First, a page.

Hummler JK, Dapaah-Siakwan F, Vaidya R, et al. Inhibition of Rac1 signaling Downregulates Inflammasome activation and attenuates lung injury in neonatal rats exposed to Hyperoxia. Dis Model Mech. 2017;111(3):280–8.

    CAS  Google Scholar 

  8. 8.

    Vaidya R, Zambrano R, Hummler JK, et al. Recombinant CCN1 prevents hyperoxia-induced lung injury in neonatal rats. Pediatr Res. 2017;82(5):863–71.

    CAS  Article  Google Scholar 

  9. 9.

    Zhang L, Zhao S, Yuan L, et al. Knockdown of placental growth factor (PLGF) mitigates hyperoxia-induced acute lung injury in neonatal rats: suppressive effects on NF-kappaB signaling pathway. Int Immunopharmacol. 2016;38:167–74.

    CAS  Article  Google Scholar 

  10. 10.

    Britt RD Jr, Velten M, Tipple TE, et al. Cyclooxygenase-2 in newborn hyperoxic lung injury. Free Radic Biol Med. 2013;61:502–11.

    CAS  Article  Google Scholar 

  11. 11.

    Rumzhum NN, Ammit AJ. Cyclooxygenase 2: its regulation, role and impact in airway inflammation. Clin Exp Allergy. 2016;46(3):397–410.

    CAS  Article  Google Scholar 

  12. 12.

    Khan AA, Alsahli MA, Rahmani AH. Myeloperoxidase as an Active Disease Biomarker: Recent Biochemical and Pathological Perspectives. Medical sciences. 2018;6(2).

  13. 13.

    Kesavardhana S, Kanneganti TD. Mechanisms governing inflammasome activation, assembly and pyroptosis induction. Int Immunol. 2017;29(5):201–10.

    CAS  Article  Google Scholar 

  14. 14.

    Yang Y, Wang H, Kouadir M, et al. Recent advances in the mechanisms of NLRP3 inflammasome activation and its inhibitors. Cell Death Dis. 2019;10(2):128.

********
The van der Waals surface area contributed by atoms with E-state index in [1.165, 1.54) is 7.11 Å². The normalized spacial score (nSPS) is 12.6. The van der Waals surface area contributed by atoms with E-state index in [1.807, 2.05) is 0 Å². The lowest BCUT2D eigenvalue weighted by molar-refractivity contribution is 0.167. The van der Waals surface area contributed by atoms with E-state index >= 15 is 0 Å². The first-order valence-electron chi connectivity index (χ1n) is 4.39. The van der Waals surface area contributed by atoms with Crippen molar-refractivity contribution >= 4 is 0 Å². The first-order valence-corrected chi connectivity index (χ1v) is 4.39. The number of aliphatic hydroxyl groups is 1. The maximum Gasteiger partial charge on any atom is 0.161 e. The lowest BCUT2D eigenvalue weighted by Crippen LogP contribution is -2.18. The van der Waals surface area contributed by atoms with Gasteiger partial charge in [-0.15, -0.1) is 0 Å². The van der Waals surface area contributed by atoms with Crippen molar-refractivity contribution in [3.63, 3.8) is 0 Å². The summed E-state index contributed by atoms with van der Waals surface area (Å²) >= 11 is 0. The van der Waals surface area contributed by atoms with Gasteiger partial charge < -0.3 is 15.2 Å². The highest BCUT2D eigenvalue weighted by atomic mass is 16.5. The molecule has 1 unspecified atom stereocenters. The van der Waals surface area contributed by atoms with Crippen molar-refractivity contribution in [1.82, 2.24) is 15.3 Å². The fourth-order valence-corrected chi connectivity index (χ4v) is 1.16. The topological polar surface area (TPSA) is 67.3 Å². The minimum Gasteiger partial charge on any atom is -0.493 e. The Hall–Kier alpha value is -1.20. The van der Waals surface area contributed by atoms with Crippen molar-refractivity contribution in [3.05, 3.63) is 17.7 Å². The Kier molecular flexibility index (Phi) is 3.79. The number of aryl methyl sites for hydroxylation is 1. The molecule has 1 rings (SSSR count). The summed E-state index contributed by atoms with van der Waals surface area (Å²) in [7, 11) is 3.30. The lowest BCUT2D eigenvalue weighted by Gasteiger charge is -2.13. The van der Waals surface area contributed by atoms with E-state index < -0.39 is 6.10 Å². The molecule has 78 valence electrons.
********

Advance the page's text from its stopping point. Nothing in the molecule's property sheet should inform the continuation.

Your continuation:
Article  Google Scholar 

  15. 15.

    Groslambert M, Py BF. Spotlight on the NLRP3 inflammasome pathway. J Inflamm Res. 2018;11:359–74.

    CAS  Article  Google Scholar 

  16. 16.

    Mangan MSJ, Olhava EJ, Roush WR, et al. Targeting the NLRP3 inflammasome in inflammatory diseases. Nat Rev Drug Discov. 2018;17(8):588–606.

    CAS  Article  Google Scholar 

  17. 17.

    Grailer JJ, Canning BA, Kalbitz M, et al. Critical role for the NLRP3 inflammasome during acute lung injury. J Immunol. 2014;192:5974–83.

    CAS  Article  Google Scholar 

  18. 18.

    Mizushina Y, Shirasuna K, Usui F, et al. NLRP3 protein deficiency exacerbates hyperoxia-induced lethality through Stat3 protein signaling independent of interleukin-1beta. J Biol Chem. 2015;290(8):5065–77.

    CAS  Article  Google Scholar 

  19. 19.

    Liao J, Kapadia VS, Brown LS, et al. The NLRP3 inflammasome is critically involved in the development of bronchopulmonary dysplasia. Nat Commun. 2015;6:8977.

    CAS  Article  Google Scholar 

  20. 20.

    Jobe AH. Caffeine: a lung drug for all very low birth weight preterm infants? Am J Respir Crit Care Med. 2017;196(10):1241–3.

    Article  Google Scholar